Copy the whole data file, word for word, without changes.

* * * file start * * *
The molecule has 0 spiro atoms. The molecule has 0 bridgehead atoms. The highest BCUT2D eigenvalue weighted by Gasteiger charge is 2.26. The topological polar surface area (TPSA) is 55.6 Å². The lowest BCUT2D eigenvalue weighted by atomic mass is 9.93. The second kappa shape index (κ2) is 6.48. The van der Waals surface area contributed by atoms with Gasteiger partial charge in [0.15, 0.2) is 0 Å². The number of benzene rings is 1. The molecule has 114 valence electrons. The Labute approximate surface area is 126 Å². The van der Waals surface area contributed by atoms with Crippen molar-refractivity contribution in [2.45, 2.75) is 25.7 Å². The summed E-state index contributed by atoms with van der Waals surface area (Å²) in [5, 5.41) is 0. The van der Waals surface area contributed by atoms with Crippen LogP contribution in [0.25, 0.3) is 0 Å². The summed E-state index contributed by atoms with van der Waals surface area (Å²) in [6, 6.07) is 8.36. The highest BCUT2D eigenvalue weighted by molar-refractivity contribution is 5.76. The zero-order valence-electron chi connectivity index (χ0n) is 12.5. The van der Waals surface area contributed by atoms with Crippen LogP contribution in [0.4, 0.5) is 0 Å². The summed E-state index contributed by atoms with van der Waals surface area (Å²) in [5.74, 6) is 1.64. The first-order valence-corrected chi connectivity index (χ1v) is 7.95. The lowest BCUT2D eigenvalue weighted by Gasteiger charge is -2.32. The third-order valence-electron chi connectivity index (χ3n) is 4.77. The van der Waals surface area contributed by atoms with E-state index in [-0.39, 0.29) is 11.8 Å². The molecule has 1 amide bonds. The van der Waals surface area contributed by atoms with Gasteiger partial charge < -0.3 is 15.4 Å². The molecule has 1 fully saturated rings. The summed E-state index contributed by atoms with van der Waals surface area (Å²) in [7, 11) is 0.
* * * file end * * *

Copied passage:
The molecule has 0 spiro atoms. The molecule has 0 bridgehead atoms. The highest BCUT2D eigenvalue weighted by Gasteiger charge is 2.26. The topological polar surface area (TPSA) is 55.6 Å². The lowest BCUT2D eigenvalue weighted by atomic mass is 9.93. The second kappa shape index (κ2) is 6.48. The van der Waals surface area contributed by atoms with Gasteiger partial charge in [0.15, 0.2) is 0 Å². The number of benzene rings is 1. The molecule has 114 valence electrons. The Labute approximate surface area is 126 Å². The van der Waals surface area contributed by atoms with Crippen molar-refractivity contribution in [2.45, 2.75) is 25.7 Å². The summed E-state index contributed by atoms with van der Waals surface area (Å²) in [5, 5.41) is 0. The van der Waals surface area contributed by atoms with Crippen LogP contribution in [0.25, 0.3) is 0 Å². The summed E-state index contributed by atoms with van der Waals surface area (Å²) in [6, 6.07) is 8.36. The highest BCUT2D eigenvalue weighted by molar-refractivity contribution is 5.76. The zero-order valence-electron chi connectivity index (χ0n) is 12.5. The van der Waals surface area contributed by atoms with Crippen LogP contribution in [0.4, 0.5) is 0 Å². The summed E-state index contributed by atoms with van der Waals surface area (Å²) in [5.74, 6) is 1.64. The first-order valence-corrected chi connectivity index (χ1v) is 7.95. The lowest BCUT2D eigenvalue weighted by Gasteiger charge is -2.32. The third-order valence-electron chi connectivity index (χ3n) is 4.77. The van der Waals surface area contributed by atoms with E-state index in [-0.39, 0.29) is 11.8 Å². The molecule has 1 amide bonds. The van der Waals surface area contributed by atoms with Gasteiger partial charge < -0.3 is 15.4 Å². The molecule has 1 fully saturated rings. The summed E-state index contributed by atoms with van der Waals surface area (Å²) in [7, 11) is 0.